3 Tips to Make Gardening Accessible to People with a Physical Disability

comments (0) May 26th, 2015

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JulieHoward JulieHoward, member
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While gardening is a therapeutic activity and a great form of exercise, for people with a physical disability, it can pose quite some challenges. But gardening can be easily accessible, so if you have a physical disability and would love to indulge in this outdoor activity, don't be disheartened.

Read on for some helpful tips.

Know Your Limits

Before you begin doing or planning anything, you need to be aware of your physical limitations so that you don't end up with a garden that you can't care for. Gardening can accommodate various needs depending on your abilities so be realistic about the size of your garden and what you would like to grow in it.

Do a little research and find out how different plants need to be cared for and make a list of plants that you know you'll be able to care for easily. Perhaps you'll find it easier and more satisfying to tend to an herb container garden instead of perennial flower beds.

Plan Things Well

Making gardening easy starts with having an accessible garden. So if you haven't designed your garden as yet, be sure to plan it right. On the other hand, you can make your existing garden accessible with simple changes.Remember that gardening doesn't have to be depressing; it has to be encouraging. So plan your garden such that you love facing the challenges but are not overwhelmed by them.

  • Have Wide Paths

Your garden should have paths that are at least a meter wide. If you use a wheelchair, you'll also need enough space to turn. Note that manual wheelchairs have a turning circle of 1.6m and electric wheelchairs or mobility scooters may have a turning circle of about 2.4m. Leave enough space around beds and trees too.

Further, ensure that the paths are even and the surface gives a good grip. Grass will be tough to maneuver on using a wheelchair and the same applies to using wood chips. The best option is to use pea gravel as once it is compacted, you'll have no trouble maneuvering a wheelchair on the path. Moreover, pea gravel will keep weeds down and you won't need to replace it as often as wood chips.

You can also have brick or stone patios built around beds. This is a permanent alternative but is more labor intensive and costly.

  • Raise the Beds

As a person with a physical impairment, you might find it difficult to bend or kneel to tend to plants. The best thing to do would be to have raised beds in your garden so that you can tend to your plants easily.

Raised beds can be built according to your needs so make sure they are at an appropriate height that makes tending to plants comfortable for you. A raised bed with the soil level 24-36 inches above the ground is perfect if you'll be gardening while seated in your wheelchair or Pride mobility scooter.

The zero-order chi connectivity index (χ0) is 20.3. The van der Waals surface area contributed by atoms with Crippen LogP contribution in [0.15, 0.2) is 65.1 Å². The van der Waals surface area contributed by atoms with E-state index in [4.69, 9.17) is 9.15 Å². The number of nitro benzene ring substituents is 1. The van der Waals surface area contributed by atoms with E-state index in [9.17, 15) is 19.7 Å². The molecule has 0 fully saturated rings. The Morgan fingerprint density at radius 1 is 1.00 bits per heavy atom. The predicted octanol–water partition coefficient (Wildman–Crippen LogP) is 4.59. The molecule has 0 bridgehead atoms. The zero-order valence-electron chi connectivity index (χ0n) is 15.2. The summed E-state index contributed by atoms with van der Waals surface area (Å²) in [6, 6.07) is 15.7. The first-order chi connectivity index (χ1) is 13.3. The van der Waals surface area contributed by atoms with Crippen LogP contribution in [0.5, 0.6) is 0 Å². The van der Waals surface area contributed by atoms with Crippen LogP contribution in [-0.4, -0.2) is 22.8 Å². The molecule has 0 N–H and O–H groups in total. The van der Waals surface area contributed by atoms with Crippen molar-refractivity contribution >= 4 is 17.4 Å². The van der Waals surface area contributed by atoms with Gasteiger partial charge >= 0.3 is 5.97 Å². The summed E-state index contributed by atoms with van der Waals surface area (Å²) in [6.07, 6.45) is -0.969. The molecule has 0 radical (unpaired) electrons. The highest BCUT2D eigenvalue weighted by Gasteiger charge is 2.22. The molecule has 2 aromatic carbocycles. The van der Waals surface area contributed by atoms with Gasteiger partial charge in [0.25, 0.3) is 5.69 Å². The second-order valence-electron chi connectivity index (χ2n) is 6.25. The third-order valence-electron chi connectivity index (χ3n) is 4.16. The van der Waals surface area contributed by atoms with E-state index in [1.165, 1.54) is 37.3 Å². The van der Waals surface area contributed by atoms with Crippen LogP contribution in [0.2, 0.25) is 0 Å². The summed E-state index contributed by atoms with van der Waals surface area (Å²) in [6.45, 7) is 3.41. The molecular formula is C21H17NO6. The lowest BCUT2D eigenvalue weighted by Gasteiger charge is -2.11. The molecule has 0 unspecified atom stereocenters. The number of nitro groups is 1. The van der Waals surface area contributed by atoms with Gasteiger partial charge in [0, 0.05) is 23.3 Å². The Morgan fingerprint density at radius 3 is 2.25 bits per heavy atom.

Remember to have knee space beneath the raised bed if it is table-high. This way, you'll be able to get closer to the bed and work frontwards. Beds should also measure about a meter in diameter or breadth so that all plants can be reached easily without straining the back and arms.

Alternatively, you can also have a container garden and have containers suspended at appropriate heights or placed on a raised surface. You can also get creative and place potted containers on step stools or ladders.

Say Goodbye to Water Woes

Watering plants can be pretty troublesome for people with a physical disability. To reduce the frequency of watering, use mulch beneath your plants. The mulch will keep the soil moist and aid water-retention. Further, use water-retaining gel or granules to keep soil moist, and place free-standing pots on a layer of moist compost.

Use soaker hoses, timers, and drip-irrigation to lighten your workload. If you love watering plants manually, choose an ergonomically designed watering can.

Do remember to water plants in the morning or evening when there is less evaporation and never in the afternoon.

Use the Right Tools

Using the right tools will not only make gardening a breeze, you'll also find it much more enjoyable! When buying tools, try them out and make sure they are comfortable and light. Ergonomic designs will prevent you from straining your back and arm muscles. Choose tools with long handles so you can easily perform tasks while standing or remaining seated.

To improve grip on existing tools, use foam padding, tape, or bicycle grips. To lengthen handles, use PVC pipes. Gloves with gripper dots or gloves having a sticky surface will also help you hold tools firmly.

Be sure to have all gardening tools nearby and in one place. Use a lightweight wheelbarrow, flexible buckets, or a trolley to move tools from one place to another effortlessly.


Gardening can help you in many ways- apart from being a great form of exercise, it can help you relax and reduce your stress levels. By growing different plants, herbs, fruits, and vegetables, you not only learn a lot about them, you also learn about nutrition and healthy eating.

So don't worry about things and get started with whatever you can do. Using the tips given here, you'll certainly be able to enjoy gardening as much as you'd love to.

posted in: Gardening, gardening tips, accessible gardening